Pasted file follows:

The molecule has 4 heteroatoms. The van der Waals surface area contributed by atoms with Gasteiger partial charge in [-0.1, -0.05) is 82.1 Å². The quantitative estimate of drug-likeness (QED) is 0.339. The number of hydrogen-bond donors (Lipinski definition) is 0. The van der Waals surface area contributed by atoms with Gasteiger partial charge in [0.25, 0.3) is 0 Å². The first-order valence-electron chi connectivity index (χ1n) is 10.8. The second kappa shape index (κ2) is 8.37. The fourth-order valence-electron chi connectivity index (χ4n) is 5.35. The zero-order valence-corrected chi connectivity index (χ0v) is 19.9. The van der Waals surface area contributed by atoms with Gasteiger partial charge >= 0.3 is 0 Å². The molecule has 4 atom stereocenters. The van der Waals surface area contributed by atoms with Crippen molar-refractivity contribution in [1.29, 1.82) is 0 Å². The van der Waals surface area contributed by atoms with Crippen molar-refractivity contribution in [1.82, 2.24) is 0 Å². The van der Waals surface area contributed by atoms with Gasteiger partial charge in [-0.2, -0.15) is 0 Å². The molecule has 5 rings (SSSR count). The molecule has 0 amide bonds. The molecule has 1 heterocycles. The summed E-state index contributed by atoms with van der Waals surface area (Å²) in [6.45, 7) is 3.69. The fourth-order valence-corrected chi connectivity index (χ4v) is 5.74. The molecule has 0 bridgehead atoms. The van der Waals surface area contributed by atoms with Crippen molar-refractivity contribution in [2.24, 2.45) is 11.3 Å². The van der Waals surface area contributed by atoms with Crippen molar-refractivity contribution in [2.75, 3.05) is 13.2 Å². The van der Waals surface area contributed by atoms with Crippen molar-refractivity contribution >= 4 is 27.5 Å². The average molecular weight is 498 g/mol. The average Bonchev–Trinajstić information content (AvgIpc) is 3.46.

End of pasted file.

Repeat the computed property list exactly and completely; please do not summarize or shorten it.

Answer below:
The molecule has 4 heteroatoms. The van der Waals surface area contributed by atoms with Gasteiger partial charge in [-0.1, -0.05) is 82.1 Å². The quantitative estimate of drug-likeness (QED) is 0.339. The number of hydrogen-bond donors (Lipinski definition) is 0. The van der Waals surface area contributed by atoms with Gasteiger partial charge in [0.25, 0.3) is 0 Å². The first-order valence-electron chi connectivity index (χ1n) is 10.8. The second kappa shape index (κ2) is 8.37. The fourth-order valence-electron chi connectivity index (χ4n) is 5.35. The zero-order valence-corrected chi connectivity index (χ0v) is 19.9. The van der Waals surface area contributed by atoms with Gasteiger partial charge >= 0.3 is 0 Å². The molecule has 4 atom stereocenters. The van der Waals surface area contributed by atoms with Crippen molar-refractivity contribution in [1.29, 1.82) is 0 Å². The van der Waals surface area contributed by atoms with Crippen molar-refractivity contribution in [1.82, 2.24) is 0 Å². The van der Waals surface area contributed by atoms with Gasteiger partial charge in [-0.2, -0.15) is 0 Å². The molecule has 5 rings (SSSR count). The molecule has 0 amide bonds. The molecule has 1 heterocycles. The summed E-state index contributed by atoms with van der Waals surface area (Å²) in [6.45, 7) is 3.69. The fourth-order valence-corrected chi connectivity index (χ4v) is 5.74. The molecule has 0 bridgehead atoms. The van der Waals surface area contributed by atoms with Crippen molar-refractivity contribution in [2.24, 2.45) is 11.3 Å². The van der Waals surface area contributed by atoms with Crippen molar-refractivity contribution in [2.75, 3.05) is 13.2 Å². The van der Waals surface area contributed by atoms with Crippen molar-refractivity contribution >= 4 is 27.5 Å². The average molecular weight is 498 g/mol. The average Bonchev–Trinajstić information content (AvgIpc) is 3.46.